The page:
The dynamics involved in a nuclear family are full of psychoanalytic opportunities; this is especially the case in the contemporary novel I’ll Give You the Sun because the family consists of a closeted gay son, a promiscuous daughter, and a husband and wife whose marriage is failing. Twins Noah and Jude are in the middle of a serious rivalry when their mother unexpectedly dies, sending them into opposite reactionary directions. While Noah witnesses his mother cheating just before her death, Jude is raped and wants nothing more than to tell her mother. The mother’s death acts as a catalyst that sets off a chain of behavioral reactions in the twins. I’ll Give You the Sun explores the fractured relationship between the twins and the drastic behavioral changes that occur after their mother’s death.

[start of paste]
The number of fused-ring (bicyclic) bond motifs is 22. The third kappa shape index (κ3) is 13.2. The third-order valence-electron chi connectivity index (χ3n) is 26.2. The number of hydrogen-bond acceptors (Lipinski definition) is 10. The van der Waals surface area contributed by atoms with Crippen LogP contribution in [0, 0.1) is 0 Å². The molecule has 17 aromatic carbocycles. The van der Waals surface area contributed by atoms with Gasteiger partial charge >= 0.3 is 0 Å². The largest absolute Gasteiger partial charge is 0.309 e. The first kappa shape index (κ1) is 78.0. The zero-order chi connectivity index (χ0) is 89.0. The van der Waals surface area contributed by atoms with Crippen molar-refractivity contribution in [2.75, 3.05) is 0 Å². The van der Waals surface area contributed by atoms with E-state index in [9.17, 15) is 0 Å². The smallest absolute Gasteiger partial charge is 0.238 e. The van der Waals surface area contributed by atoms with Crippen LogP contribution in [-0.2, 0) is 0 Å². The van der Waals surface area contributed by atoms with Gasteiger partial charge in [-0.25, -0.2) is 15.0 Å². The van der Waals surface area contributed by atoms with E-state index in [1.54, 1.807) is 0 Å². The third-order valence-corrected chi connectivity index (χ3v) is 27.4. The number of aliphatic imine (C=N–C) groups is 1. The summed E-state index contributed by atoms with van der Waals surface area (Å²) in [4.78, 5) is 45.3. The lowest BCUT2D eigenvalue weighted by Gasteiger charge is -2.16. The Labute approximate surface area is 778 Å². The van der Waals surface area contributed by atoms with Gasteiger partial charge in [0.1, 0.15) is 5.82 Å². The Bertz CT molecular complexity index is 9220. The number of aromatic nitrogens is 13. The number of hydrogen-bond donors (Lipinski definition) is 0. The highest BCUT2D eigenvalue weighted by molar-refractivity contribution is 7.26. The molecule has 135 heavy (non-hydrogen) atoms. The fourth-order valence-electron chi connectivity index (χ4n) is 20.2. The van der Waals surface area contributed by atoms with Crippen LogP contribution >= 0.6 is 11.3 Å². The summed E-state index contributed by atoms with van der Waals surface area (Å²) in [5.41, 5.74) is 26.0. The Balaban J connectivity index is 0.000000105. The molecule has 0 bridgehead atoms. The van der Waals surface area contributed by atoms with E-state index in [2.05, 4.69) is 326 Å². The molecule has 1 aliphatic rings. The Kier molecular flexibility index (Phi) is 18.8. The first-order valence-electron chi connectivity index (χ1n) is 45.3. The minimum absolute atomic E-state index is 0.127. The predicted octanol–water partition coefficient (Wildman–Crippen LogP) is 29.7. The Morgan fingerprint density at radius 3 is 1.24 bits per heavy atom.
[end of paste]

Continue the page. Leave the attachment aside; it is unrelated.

Readers who use a psychoanalytic lens will first note how each of the twins’ role in their family feeds into their sibling rivalry. Each twin has a particular set of skills worthy of their parents being proud of, but this in itself forms a competition between the siblings that quickly sours. Where Noah is the eccentric artistic son with long hair and an aversion to sports, Jude is an adrenaline junkie with a flourishing social life. Although each twin has an artistic skill, their mother dotes on Noah for his extra-special ability to masterfully paint and draw. One day when the family goes out for lunch, the twins are showing their mother their respective portfolios so that they can submit them to the prestigious art school CSA: “Jude’s talking to Mom and at the same time sending me secret silent death threats because she thinks my drawings came out better than hers and we’re having a contest. Mom’s the judge” (18). Their mother, being a professional artist herself, has always been the judge. However, this particular scene acts as a major catalyst for the twin’s sibling rivalry to become a negative force in their lives. After reviewing Noah’s portfolio, the mother completely forgets about Jude’s because she is distracted by Noah’s talent. Following their mother’s forgetfulness about Jude’s portfolio, Noah notes: “Jude and I play a lot of games… If we were drowning, who would Dad save first? (Jude.) For thirteen years, Mom’s stumped us. We had absolutely no idea who she’d dredge out of the water first… until now. And without sharing a glance, we both know it” (23). Sibling rivalries are a normal part of a child’s developmental stage; however, they become harmful if the siblings fail to move past the rivalry. This becomes the case with Jude and Noah when Jude’s jealousy of her mother’s affection for Noah exceeds that for her. Jude cannot overcome her jealousy and lets it taint her relationship with Noah. This problem comes to Noah’s attention after that catalyst of a family lunch: “Mom says Jude acts the way she does now on account of hormones, but I know it’s on account of her hating me. She stopped going to museums with us ages ago, which is probably a good thing, because when she did, her shadow kept trying to strangle mine” (57). The subtle shift in their mother’s affection for Noah completely changed the dynamic between the twins.